As SF evolves, it's natural that such clichéd SF concepts as the berserk robot story should evolve as well. The Phoenix Code is more than a mere berserk robot story, but it keeps that enjoyably hoary old idea close to its positronic heart as it relates the tale of a girl and her android with cinematic energy and the ease and confidence of a seasoned bestseller. Yes, that does mean there is a potboilerish quality to this tale. But Asaro's gift for creating sympathetic heroes, plus her unwillingness to abandon her hard SF roots, keeps this book skimming along agreeably. Taken as a simple, escapist thriller, it works fine. It's a better than average beach novel, the kind of book you might hand to mundane friends of yours who think Michael Crichton is a cutting-edge SF writer.
Set in 2021, The Phoenix Code doesn't offer anything revolutionary in the plot department. Megan O'Flannery is an up-and-coming hotshot in the realm of AI, mainly in its application to androids, robots designed to replicate humans right down to the pulse of a vein. (Sound familiar? Well, duh.) Given an opportunity to work for MindSim, one of several leading corporations at the forefront of android technology, Megan is put in charge of Ander, an android whose physical resemblance to a human is staggering but whose mental development is little better than that of an autistic child. Megan realizes that Ander's only chance at developing his mind and, most importantly, his own morals and ethics, is to allow him self-awareness. She sets about removing millions of caps on Ander's code placed upon him by his designer, who saw true android sentience as more threatening than comforting.
Tossed into the mix is Dr. Chandrarajan Sundaram (Raj for short). At first an eye-rolling stereotype, he eventually wins us over. He's the reclusive, enigmatic, free-spirited billionaire ultra-mega-supergenius, who also happens to be devilishly attractive, exerting an irresistible animal allure over the reserved (though by no means hopelessly geekettish) Megan. He's a fantasy guy straight out of a romance novel, but hey, that's okay. I found it amusing, probably in exactly the same way women readers snicker over the idealized fantasy objects that pass for women in sword and sorcery novels.
Anyway, Raj is sought by every company in the universe for his expertise. When he turns up at MindSim, things really hit the fan. Ander, who has been developing with stupefying speed, views Raj with undisguised suspicion and loathing, and it even appears that he sees Raj as a romantic rival for Megan! (Asaro's androids, intriguingly, can have sex and reproduce. Talk about sexual objectification!) Things quickly go from bad to worse to "oh shit," as Ander suddenly seems to go completely psycho, kidnapping both Megan and Raj and taking them on a breathless chase through the desert southwest as he pursues something he calls the Phoenix Code. We get hints that a rival company has successfully developed androids as good as or better than Ander himself.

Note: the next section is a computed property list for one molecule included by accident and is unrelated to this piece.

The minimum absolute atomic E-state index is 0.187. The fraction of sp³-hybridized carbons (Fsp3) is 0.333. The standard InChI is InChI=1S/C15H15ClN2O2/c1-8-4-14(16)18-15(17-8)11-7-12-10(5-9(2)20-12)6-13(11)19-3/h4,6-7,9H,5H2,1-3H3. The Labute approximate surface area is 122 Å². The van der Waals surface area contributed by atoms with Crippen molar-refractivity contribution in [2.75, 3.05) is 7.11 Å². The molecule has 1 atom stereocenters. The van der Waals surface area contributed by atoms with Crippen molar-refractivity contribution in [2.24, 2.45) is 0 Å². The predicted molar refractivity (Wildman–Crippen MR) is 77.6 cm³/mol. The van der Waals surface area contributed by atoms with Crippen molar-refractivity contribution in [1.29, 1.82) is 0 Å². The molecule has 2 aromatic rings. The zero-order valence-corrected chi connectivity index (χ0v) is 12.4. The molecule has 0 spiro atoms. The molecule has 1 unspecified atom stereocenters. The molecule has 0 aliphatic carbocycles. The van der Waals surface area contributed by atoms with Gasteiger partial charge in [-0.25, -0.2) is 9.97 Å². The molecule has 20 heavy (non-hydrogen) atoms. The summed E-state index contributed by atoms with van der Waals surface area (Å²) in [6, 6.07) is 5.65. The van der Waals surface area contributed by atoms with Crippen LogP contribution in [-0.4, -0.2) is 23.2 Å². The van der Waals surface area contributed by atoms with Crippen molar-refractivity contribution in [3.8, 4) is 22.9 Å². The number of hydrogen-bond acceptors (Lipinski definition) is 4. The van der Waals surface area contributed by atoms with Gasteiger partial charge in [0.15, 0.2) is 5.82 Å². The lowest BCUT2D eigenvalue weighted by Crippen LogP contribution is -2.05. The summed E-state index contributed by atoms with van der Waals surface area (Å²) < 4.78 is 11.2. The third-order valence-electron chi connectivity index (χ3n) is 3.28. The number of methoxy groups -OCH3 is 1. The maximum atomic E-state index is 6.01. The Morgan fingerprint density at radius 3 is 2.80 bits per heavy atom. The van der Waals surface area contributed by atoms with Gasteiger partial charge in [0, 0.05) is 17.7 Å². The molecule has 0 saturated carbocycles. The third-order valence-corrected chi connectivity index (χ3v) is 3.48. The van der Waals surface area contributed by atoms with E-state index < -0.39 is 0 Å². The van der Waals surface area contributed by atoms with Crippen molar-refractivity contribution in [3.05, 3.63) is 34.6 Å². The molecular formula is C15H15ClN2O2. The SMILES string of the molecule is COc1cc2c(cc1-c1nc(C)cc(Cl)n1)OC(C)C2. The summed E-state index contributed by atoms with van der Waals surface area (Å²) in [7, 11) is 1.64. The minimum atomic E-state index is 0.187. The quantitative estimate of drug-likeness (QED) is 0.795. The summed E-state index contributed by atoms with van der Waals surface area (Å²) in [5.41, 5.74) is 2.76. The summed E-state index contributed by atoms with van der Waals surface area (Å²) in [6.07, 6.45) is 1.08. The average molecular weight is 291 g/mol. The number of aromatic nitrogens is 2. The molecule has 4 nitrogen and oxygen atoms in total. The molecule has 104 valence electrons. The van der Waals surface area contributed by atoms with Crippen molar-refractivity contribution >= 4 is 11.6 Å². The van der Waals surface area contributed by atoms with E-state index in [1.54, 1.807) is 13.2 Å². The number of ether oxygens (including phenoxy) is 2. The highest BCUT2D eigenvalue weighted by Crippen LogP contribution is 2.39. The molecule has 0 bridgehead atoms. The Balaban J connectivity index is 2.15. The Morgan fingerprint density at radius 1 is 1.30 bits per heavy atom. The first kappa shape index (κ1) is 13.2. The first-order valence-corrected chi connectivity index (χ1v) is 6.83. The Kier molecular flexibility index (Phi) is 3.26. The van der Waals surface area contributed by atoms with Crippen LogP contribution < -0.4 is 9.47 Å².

Asaro keeps all of this moving swiftly enough that you don't really mind that it's all more than a bit confusing at first. After all, labyrinthine stories involving Big Secrets aren't really supposed to be all that coherent, as any X-Files fan can tell you. Asaro's tougher job, which she handles with mixed success, is the emotional roller coaster ride she takes us on regarding the characters. Ander goes nuts so quickly you don't really have time to get to like him first. Then it becomes evident that what Asaro's doing is trying to get across Ander's confusion as he is dealing with developmental problems similar to adolescence. Still, it doesn't exactly lessen the discomfort when Ander comes within seconds of violently raping Megan in a motel room. Asaro seems to be daring us to quit reading the book altogether at times, and some readers might just take her up on the dare. Another scene set in a Las Vegas casino comes off as preposterously contrived, with dumb dialogue that would make even a James Bond screenwriter cringe. But the Vegas sequence does contain the novel's funniest satirical jab. (Guess where Ricky Martin and Jennifer Lopez are performing in their middle age?)
But if you stick with it, you'll find a trio of characters who engage you, and a story that satisfies on a level of action-packed entertainment, if nothing deeper. True, the whole philosophical issue of what to do if our machines become better, smarter, and faster than we are is two days older than Moses. And Asaro isn't the first writer to address issues of reconciling knowledge and science with the vagaries of the human heart. But she does so with honesty and conviction, without leaving us with any sort of trite greeting-card answer. Another question the novel floats throughout its length — is there Something Up with Raj? — is answered in a fashion not quite as predictable as you might fear, and it all dovetails nicely into Asaro's themes of what truly makes us human. In all, a decent effort, not for all tastes.